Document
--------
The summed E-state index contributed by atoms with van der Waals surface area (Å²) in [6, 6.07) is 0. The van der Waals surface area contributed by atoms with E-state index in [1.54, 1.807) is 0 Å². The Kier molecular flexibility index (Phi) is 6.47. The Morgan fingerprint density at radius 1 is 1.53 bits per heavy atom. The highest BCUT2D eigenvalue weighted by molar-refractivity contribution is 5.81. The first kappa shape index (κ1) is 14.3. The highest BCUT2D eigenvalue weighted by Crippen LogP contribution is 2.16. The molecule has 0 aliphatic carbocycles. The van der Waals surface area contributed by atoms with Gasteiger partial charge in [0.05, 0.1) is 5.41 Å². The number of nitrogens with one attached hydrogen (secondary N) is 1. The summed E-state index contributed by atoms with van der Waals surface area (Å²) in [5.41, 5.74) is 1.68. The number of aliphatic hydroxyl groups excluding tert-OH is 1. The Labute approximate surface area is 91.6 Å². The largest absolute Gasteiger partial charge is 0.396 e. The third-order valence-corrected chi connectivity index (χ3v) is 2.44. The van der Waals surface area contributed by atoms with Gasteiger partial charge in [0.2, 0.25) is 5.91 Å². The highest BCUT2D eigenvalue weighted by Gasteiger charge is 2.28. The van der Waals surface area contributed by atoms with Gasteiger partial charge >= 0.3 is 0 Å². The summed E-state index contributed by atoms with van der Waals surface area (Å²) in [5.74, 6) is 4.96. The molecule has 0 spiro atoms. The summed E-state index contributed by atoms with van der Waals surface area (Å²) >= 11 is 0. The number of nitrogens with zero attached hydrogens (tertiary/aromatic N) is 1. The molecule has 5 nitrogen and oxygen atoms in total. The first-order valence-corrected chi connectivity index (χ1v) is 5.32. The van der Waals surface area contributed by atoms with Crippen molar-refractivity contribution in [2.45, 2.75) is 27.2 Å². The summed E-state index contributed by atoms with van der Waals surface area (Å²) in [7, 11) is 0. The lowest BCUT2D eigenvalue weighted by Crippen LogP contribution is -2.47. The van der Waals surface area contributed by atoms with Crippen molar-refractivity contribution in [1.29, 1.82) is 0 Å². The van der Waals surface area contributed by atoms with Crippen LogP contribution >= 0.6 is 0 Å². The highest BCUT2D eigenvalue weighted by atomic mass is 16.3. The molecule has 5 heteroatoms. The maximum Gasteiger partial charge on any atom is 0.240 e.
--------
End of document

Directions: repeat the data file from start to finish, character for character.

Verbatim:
The summed E-state index contributed by atoms with van der Waals surface area (Å²) in [6, 6.07) is 0. The van der Waals surface area contributed by atoms with E-state index in [1.54, 1.807) is 0 Å². The Kier molecular flexibility index (Phi) is 6.47. The Morgan fingerprint density at radius 1 is 1.53 bits per heavy atom. The highest BCUT2D eigenvalue weighted by molar-refractivity contribution is 5.81. The first kappa shape index (κ1) is 14.3. The highest BCUT2D eigenvalue weighted by Crippen LogP contribution is 2.16. The molecule has 0 aliphatic carbocycles. The van der Waals surface area contributed by atoms with Gasteiger partial charge in [0.05, 0.1) is 5.41 Å². The number of nitrogens with one attached hydrogen (secondary N) is 1. The summed E-state index contributed by atoms with van der Waals surface area (Å²) in [5.41, 5.74) is 1.68. The number of aliphatic hydroxyl groups excluding tert-OH is 1. The Labute approximate surface area is 91.6 Å². The largest absolute Gasteiger partial charge is 0.396 e. The third-order valence-corrected chi connectivity index (χ3v) is 2.44. The van der Waals surface area contributed by atoms with Gasteiger partial charge in [0.2, 0.25) is 5.91 Å². The highest BCUT2D eigenvalue weighted by Gasteiger charge is 2.28. The van der Waals surface area contributed by atoms with Gasteiger partial charge >= 0.3 is 0 Å². The summed E-state index contributed by atoms with van der Waals surface area (Å²) in [5.74, 6) is 4.96. The molecule has 0 spiro atoms. The summed E-state index contributed by atoms with van der Waals surface area (Å²) >= 11 is 0. The number of nitrogens with zero attached hydrogens (tertiary/aromatic N) is 1. The molecule has 5 nitrogen and oxygen atoms in total. The first-order valence-corrected chi connectivity index (χ1v) is 5.32. The van der Waals surface area contributed by atoms with Crippen molar-refractivity contribution in [2.45, 2.75) is 27.2 Å². The summed E-state index contributed by atoms with van der Waals surface area (Å²) in [7, 11) is 0. The lowest BCUT2D eigenvalue weighted by Crippen LogP contribution is -2.47. The van der Waals surface area contributed by atoms with Crippen molar-refractivity contribution in [1.29, 1.82) is 0 Å². The van der Waals surface area contributed by atoms with Crippen LogP contribution >= 0.6 is 0 Å². The highest BCUT2D eigenvalue weighted by atomic mass is 16.3. The molecule has 5 heteroatoms. The maximum Gasteiger partial charge on any atom is 0.240 e.